NEW YORK (AP) — Prize-winning crime writer Steve Hamilton has a new publisher just days after leaving St. Martin's Press over what he cited as lack of support.
Hamilton has a four-book deal with G.P. Putnam's Sons, the publisher told The Associated Press on Thursday. Hamilton's "The Second Life of Nick Mason," originally scheduled for release this fall by the St. Martin's imprint Minotaur, will come out in the middle of 2016.
Earlier this week, Hamilton had startled the book world by breaking with St. Martin's, his longtime publisher, and openly criticizing it for not properly backing "The Second Life of Nick Mason," the debut of a series featuring an ex-convict trying to break from his criminal past. Authors have long complained about lack of attention from their publishers, but it's rare for one to leave at the start of a multi-book deal and so soon before a novel's release.
More than 10 publishers "aggressively" pursued a contract with Hamilton, according to his literary agent, Shane Salerno.
"I am overwhelmed by the response to my decision to leave St. Martin's and grateful to have had so many passionate publishers pursuing my work," Hamilton said in a statement issued by Putnam, which is part of Penguin Group USA.
The Nick Mason novel was supposed to have been the first of a four-book deal reached last year with St. Martin's. In a highly unusual step, Salerno said he paid nearly $250,000 to get the author out of his contract (authors traditionally absorb the cost). Salerno added that the deal with Putnam was for substantially more than the near-seven figures Hamilton was to have received from St. Martin's.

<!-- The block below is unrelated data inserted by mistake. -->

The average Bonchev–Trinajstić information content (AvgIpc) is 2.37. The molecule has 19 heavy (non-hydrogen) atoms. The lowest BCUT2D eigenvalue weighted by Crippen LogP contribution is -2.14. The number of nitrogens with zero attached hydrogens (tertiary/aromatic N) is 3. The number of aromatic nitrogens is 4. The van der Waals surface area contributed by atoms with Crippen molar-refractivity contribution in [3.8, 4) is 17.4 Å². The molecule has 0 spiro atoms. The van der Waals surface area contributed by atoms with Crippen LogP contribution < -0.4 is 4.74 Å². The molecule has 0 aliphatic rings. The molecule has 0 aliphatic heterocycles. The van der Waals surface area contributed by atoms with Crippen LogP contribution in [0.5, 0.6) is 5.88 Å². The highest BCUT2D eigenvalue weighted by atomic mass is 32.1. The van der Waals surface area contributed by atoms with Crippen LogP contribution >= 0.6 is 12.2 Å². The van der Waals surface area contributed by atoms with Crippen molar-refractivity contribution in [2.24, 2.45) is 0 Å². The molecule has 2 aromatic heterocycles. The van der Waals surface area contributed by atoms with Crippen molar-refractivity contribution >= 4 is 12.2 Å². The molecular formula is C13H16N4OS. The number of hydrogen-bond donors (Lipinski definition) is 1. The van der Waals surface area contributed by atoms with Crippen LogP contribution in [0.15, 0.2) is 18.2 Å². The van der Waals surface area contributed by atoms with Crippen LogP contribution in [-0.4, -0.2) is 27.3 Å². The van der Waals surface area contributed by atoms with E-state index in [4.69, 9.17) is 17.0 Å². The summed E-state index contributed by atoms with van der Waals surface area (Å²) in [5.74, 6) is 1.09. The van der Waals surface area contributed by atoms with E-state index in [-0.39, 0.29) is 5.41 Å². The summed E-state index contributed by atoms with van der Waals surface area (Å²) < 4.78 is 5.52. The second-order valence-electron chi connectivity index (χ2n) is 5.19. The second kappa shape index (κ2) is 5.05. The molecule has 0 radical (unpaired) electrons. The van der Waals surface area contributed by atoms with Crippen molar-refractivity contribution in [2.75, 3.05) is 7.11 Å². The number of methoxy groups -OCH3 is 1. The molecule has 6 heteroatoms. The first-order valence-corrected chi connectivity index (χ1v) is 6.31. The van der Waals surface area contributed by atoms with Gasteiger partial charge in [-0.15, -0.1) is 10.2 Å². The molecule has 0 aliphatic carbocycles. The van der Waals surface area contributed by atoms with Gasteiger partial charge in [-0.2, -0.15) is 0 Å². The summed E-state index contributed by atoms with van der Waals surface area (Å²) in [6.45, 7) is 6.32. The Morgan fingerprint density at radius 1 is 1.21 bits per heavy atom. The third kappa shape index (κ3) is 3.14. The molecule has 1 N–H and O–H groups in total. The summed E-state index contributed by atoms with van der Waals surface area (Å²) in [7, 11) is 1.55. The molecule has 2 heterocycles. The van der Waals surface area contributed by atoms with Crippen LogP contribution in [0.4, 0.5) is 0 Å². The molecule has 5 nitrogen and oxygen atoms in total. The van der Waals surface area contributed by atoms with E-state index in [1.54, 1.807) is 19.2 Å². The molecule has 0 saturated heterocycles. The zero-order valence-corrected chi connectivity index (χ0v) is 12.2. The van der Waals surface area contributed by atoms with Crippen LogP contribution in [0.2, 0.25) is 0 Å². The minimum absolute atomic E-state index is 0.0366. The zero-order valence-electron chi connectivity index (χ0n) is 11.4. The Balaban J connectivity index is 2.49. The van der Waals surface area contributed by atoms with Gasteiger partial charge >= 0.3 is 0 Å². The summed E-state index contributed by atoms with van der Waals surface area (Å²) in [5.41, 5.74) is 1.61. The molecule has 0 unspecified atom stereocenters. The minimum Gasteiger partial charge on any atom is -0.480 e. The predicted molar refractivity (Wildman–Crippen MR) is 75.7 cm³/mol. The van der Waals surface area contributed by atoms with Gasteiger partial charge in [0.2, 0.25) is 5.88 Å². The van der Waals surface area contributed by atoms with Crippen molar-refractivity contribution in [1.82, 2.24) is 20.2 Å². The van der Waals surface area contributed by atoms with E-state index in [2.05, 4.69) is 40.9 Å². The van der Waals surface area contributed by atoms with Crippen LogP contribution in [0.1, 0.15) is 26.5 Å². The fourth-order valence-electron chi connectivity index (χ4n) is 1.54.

Salerno, who besides being a literary agent is a screenwriter, filmmaker and author who in 2013 released a widely publicized documentary and book about J.D. Salinger, said Hamilton did not have the money on hand to buy out the contract himself. He added that he wanted Hamilton "to be completely free of St. Martin's" and able to find an enthusiastic publisher "who would support his work."
St. Martin's issued a statement this week saying that "After many years of publishing Steve Hamilton, unfortunately SMP has had a parting of the ways and will not be moving forward with the publication of 'The Second Life of Nick Mason.' We wish Steve all the best with his new series and his future endeavors."
St. Martin's spokeswoman Tracey Guest said Thursday that the publisher had no additional comment.
Hamilton, 54, is a respected and popular author known for his 10 Alex McKnight books. In 1999, his McKnight book "A Cold Day In Paradise" won an Edgar Award, presented by the Mystery Writers of America, for best first novel. Hamilton's "The Lock Artist" won the Edgar in 2011 for the best book overall.
Hamilton's contract with Putnam calls for two McKnight novels and two Nick Mason novels. "The Second Life of Nick Mason" has received early blurbs from Harlan Coben, Don Winslow and Michael Connelly and was listed by Publishers Weekly as one of the fall's most anticipated books.
"With two Edgars to his name and story-telling chops to beat the band, we're convinced readers will love his new character Nick Mason, and our whole team's aim and focus will be to bring him to a much larger audience," Putnam president Ivan Held, who along with editor Sara Minnich acquired the book for the publisher, said in a statement.